We love
The expanded customisation options and incentives offered to keep playing online
We hate
The lack of truly new content and the fact that we have to pay for stuff that’s already on the disc
Lacks content and caters more for hardcore online players than Joe Average
Launch Price
3 Pages


Those of you savvy enough to have checked out our glowing review of Bioshock 2 will no doubt be aware that this is one seriously amazing slice of FPS brilliance. It manages to match the original in almost every regard, but one of the most significant gains it has is the addition of a feature-rich and highly addictive multiplayer mode – something which was sadly missing in the first game.

Read the rest of our Bioshock 2 Sinclair Solutions DLC review

Bioshock 2 Sinclair Solutions DLC review: new weapons and characters

Like so many FPS titles this facet of Bioshock 2 is arguably what keeps hardcore fans coming back for more once the single-player campaign is done and dusted. Developer 2K Games clearly subscribes to this opinion as well because the first dollop of DLC-goodness is with us and it’s focused entirely on expanding the scope of online play.

However, those expecting a dramatic change are going to be disappointed; there are no new maps and the storyline which underpins the multiplayer remains firmly in place. Set in Rapture circa 1959, the online mode sees the player assuming the role of a splicer – a human who has become addicted to DNA-bending Plasmids – and the ensuing online death matches are supposed to represent the cataclysmic civil war which triggers the events of the original game.

Instead of unleashing a flood of new content, the Bioshock 2 Sinclair Solutions Test Pack is more about tweaking the experience and adding in incentives for players to keep on fighting. For example, the ranking cap is extended to 50 which means you can make your character even more powerful than before.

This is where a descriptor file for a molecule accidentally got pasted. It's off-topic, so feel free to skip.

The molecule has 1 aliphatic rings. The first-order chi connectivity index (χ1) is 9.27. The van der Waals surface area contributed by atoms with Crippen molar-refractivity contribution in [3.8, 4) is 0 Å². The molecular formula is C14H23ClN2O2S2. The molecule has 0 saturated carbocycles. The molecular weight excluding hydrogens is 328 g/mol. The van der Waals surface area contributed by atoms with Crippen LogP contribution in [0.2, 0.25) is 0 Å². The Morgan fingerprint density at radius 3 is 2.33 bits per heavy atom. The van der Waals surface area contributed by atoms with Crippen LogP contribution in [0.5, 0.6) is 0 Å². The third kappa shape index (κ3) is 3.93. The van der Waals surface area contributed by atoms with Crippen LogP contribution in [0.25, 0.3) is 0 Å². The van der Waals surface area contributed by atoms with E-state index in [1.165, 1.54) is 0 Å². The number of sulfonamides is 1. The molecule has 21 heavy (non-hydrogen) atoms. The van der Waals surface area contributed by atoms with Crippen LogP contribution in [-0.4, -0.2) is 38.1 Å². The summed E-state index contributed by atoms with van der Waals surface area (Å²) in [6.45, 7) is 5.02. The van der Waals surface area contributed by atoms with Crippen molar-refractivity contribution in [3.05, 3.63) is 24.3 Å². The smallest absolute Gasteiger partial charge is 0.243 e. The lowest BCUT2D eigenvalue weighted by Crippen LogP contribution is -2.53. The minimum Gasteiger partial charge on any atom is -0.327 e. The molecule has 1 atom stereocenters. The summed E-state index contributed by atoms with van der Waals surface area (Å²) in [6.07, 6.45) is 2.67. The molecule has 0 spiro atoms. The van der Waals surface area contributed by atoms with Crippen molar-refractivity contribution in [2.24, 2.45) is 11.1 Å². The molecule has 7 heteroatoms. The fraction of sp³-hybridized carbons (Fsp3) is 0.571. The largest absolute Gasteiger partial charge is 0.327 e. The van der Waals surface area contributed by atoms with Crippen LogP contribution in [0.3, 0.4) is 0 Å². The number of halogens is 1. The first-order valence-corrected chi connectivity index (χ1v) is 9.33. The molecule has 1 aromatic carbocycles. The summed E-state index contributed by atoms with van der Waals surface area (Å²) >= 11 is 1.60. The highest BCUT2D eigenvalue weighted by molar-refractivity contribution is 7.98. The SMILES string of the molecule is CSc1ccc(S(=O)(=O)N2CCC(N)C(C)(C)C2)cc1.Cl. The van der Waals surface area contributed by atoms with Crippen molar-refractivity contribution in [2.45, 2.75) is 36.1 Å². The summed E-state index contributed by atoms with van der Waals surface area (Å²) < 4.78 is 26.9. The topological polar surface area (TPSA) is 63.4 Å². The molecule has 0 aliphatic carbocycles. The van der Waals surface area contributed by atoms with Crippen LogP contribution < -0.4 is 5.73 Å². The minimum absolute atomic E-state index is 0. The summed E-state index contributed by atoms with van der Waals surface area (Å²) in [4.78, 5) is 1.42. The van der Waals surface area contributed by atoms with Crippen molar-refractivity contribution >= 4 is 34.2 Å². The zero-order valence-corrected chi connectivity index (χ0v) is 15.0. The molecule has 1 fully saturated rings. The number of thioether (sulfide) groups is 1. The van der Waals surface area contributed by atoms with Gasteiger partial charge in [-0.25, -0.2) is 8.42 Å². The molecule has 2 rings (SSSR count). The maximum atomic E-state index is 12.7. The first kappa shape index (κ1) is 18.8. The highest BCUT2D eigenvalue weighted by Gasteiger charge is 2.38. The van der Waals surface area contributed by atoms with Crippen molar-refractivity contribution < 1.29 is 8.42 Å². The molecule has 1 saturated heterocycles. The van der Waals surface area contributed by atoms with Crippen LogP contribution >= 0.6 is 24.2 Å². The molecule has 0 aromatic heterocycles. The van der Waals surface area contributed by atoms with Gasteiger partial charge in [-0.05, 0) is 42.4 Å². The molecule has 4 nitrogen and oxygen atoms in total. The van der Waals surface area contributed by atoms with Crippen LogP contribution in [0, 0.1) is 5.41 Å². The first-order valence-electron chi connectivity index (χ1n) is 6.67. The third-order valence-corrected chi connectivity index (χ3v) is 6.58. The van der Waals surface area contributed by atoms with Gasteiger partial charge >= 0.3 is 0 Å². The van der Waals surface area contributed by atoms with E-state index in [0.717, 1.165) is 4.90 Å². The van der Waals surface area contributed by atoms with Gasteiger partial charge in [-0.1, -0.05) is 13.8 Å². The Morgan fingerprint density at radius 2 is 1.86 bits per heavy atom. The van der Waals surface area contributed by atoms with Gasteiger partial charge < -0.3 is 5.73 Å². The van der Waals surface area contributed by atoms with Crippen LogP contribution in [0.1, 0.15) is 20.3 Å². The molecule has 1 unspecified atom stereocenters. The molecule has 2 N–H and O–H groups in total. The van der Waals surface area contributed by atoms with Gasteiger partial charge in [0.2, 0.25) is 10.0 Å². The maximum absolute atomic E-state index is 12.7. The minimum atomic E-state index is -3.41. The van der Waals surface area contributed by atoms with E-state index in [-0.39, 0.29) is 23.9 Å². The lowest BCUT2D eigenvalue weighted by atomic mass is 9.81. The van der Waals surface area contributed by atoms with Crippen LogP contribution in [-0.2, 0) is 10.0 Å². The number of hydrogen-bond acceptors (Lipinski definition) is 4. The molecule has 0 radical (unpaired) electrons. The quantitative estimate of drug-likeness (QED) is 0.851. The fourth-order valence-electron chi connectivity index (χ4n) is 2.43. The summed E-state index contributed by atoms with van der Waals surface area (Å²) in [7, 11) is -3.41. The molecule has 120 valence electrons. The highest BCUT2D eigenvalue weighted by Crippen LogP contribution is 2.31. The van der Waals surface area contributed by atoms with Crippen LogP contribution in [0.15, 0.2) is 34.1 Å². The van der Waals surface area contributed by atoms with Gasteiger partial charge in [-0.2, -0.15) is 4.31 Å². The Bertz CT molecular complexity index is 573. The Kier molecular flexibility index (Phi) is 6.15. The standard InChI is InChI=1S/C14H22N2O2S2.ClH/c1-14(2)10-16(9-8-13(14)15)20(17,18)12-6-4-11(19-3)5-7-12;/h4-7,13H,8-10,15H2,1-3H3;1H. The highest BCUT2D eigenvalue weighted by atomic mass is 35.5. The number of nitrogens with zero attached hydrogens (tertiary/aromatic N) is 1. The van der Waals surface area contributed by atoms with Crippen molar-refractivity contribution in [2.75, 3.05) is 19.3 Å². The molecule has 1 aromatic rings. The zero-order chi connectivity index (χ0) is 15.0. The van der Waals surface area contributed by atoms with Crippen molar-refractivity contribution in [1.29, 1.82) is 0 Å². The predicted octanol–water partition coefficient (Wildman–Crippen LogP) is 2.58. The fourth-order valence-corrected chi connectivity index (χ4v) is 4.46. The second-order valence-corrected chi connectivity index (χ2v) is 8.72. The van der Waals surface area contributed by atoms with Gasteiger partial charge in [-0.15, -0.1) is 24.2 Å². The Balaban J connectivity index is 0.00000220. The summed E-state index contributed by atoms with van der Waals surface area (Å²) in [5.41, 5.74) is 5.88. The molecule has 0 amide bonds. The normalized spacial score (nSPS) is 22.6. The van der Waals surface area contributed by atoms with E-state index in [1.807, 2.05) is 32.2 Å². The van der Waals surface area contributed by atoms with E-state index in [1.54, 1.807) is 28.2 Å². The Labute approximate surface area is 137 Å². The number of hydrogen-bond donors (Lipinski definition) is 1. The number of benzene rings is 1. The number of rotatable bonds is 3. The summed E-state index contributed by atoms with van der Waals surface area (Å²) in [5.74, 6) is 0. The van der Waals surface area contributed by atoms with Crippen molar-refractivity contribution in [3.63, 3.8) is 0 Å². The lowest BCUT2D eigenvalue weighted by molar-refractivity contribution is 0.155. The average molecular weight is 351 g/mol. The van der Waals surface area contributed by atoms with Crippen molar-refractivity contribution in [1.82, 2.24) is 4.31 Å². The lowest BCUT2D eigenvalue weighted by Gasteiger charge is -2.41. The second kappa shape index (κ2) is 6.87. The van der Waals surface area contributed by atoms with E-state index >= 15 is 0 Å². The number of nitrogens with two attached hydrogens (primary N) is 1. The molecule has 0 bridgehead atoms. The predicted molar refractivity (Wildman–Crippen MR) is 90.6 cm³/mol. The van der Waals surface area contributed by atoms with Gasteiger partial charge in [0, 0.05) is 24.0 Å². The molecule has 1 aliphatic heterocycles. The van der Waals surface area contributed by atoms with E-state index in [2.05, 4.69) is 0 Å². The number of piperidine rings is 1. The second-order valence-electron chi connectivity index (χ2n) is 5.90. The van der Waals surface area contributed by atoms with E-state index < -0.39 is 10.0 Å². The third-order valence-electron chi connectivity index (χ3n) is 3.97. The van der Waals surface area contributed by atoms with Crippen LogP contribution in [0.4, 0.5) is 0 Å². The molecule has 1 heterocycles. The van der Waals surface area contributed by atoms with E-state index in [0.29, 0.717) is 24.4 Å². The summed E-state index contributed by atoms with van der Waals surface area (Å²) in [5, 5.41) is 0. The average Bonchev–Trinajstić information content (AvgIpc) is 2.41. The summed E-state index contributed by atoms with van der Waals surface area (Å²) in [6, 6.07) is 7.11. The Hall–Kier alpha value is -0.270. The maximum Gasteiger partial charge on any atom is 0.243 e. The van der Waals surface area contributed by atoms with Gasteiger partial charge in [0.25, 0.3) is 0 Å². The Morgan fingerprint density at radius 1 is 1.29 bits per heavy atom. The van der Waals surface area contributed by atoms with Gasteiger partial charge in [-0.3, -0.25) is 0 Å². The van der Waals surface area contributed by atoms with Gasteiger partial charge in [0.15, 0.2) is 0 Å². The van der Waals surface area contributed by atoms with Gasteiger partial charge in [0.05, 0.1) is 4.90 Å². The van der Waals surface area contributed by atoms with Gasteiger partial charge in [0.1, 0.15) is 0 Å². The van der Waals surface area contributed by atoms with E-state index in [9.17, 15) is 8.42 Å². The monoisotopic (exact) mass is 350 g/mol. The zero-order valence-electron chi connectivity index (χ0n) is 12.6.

There are also additional trails to compete in which offer yet another reason to keep playing. These challenges are usually quite simple in nature; for example, one tasks you with frying a Big Daddy ten times in a row with your Electrocute Plasmid.

Weapon upgrades are also present, although these only boost the effectiveness of the current arsenal rather than adding in any entirely fresh pieces of ordinance. You also get two new character models to use – Louie McGraff and Oscar Calraca – each with their own deliciously insane sound bites to shout during particularly hectic battles.

Heavy users of Bioshock 2’s multiplayer mode may view the Sinclair Solutions Test Pack as an almost essential download. If you’ve put in a significant amount of play time already then chances are you will have already unlocked a lot of the existing rewards and boosted your rank well into double-figures, and this DLC gives you additional incentive to keep on playing, offering more content and rewards to earn.

However, it’s a shame such content wasn’t included with the game originally, and the news that the DLC is actually stored on the disc – “purchasing” it just unlocks the data for you to use – makes it hard to view this as anything other than a cheeky exercise in making fans pay for something that they technically own already.

2K Games has made no secret that more Bioshock 2 DLC is inbound and we hope that the company sees fit to add in more significant levels of content, such as more single-player missions, fresh Plasmids and new weaponry. As it stands the Sinclair Solutions Test Pack will probably find a warm welcome amongst multiplayer devotees but everyone else is advised to sit it out and wait for meatier morsels to float by.

Read the rest of our Bioshock 2 Sinclair Solutions DLC review

Bioshock 2 Sinclair Solutions DLC review: new weapons and characters

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